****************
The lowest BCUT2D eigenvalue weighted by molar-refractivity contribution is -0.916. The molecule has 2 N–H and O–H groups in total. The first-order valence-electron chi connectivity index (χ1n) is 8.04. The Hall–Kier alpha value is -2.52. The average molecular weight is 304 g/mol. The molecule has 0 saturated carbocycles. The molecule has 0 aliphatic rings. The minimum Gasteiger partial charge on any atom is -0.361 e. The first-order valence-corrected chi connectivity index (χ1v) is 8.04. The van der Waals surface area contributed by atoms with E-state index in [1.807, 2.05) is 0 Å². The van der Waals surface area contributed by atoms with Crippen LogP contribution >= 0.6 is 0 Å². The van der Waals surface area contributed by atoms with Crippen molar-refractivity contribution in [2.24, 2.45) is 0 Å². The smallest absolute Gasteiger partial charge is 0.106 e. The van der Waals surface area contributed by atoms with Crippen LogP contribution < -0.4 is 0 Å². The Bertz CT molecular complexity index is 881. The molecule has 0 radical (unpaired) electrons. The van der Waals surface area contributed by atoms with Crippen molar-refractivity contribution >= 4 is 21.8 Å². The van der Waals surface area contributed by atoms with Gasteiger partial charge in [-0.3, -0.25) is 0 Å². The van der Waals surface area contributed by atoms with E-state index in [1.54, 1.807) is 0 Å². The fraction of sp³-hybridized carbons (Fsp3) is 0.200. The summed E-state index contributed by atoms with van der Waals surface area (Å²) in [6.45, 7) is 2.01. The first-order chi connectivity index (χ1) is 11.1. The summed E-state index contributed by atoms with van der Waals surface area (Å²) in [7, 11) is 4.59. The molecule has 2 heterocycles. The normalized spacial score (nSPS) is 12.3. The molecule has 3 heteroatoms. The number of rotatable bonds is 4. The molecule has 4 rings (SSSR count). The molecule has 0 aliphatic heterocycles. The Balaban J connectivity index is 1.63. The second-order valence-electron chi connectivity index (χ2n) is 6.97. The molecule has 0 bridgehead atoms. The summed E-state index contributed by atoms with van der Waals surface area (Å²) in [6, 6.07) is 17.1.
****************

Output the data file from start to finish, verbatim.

The lowest BCUT2D eigenvalue weighted by molar-refractivity contribution is -0.916. The molecule has 2 N–H and O–H groups in total. The first-order valence-electron chi connectivity index (χ1n) is 8.04. The Hall–Kier alpha value is -2.52. The average molecular weight is 304 g/mol. The molecule has 0 saturated carbocycles. The molecule has 0 aliphatic rings. The minimum Gasteiger partial charge on any atom is -0.361 e. The first-order valence-corrected chi connectivity index (χ1v) is 8.04. The van der Waals surface area contributed by atoms with E-state index in [1.807, 2.05) is 0 Å². The van der Waals surface area contributed by atoms with Crippen LogP contribution >= 0.6 is 0 Å². The van der Waals surface area contributed by atoms with Crippen molar-refractivity contribution in [2.24, 2.45) is 0 Å². The smallest absolute Gasteiger partial charge is 0.106 e. The van der Waals surface area contributed by atoms with Crippen LogP contribution < -0.4 is 0 Å². The Bertz CT molecular complexity index is 881. The molecule has 0 radical (unpaired) electrons. The van der Waals surface area contributed by atoms with Crippen molar-refractivity contribution >= 4 is 21.8 Å². The van der Waals surface area contributed by atoms with Gasteiger partial charge in [-0.3, -0.25) is 0 Å². The van der Waals surface area contributed by atoms with E-state index in [1.54, 1.807) is 0 Å². The fraction of sp³-hybridized carbons (Fsp3) is 0.200. The summed E-state index contributed by atoms with van der Waals surface area (Å²) in [6.45, 7) is 2.01. The first-order chi connectivity index (χ1) is 11.1. The summed E-state index contributed by atoms with van der Waals surface area (Å²) in [7, 11) is 4.59. The molecule has 2 heterocycles. The normalized spacial score (nSPS) is 12.3. The molecule has 3 heteroatoms. The number of rotatable bonds is 4. The molecule has 4 rings (SSSR count). The molecule has 0 aliphatic heterocycles. The Balaban J connectivity index is 1.63. The second-order valence-electron chi connectivity index (χ2n) is 6.97. The molecule has 0 bridgehead atoms. The summed E-state index contributed by atoms with van der Waals surface area (Å²) in [6, 6.07) is 17.1.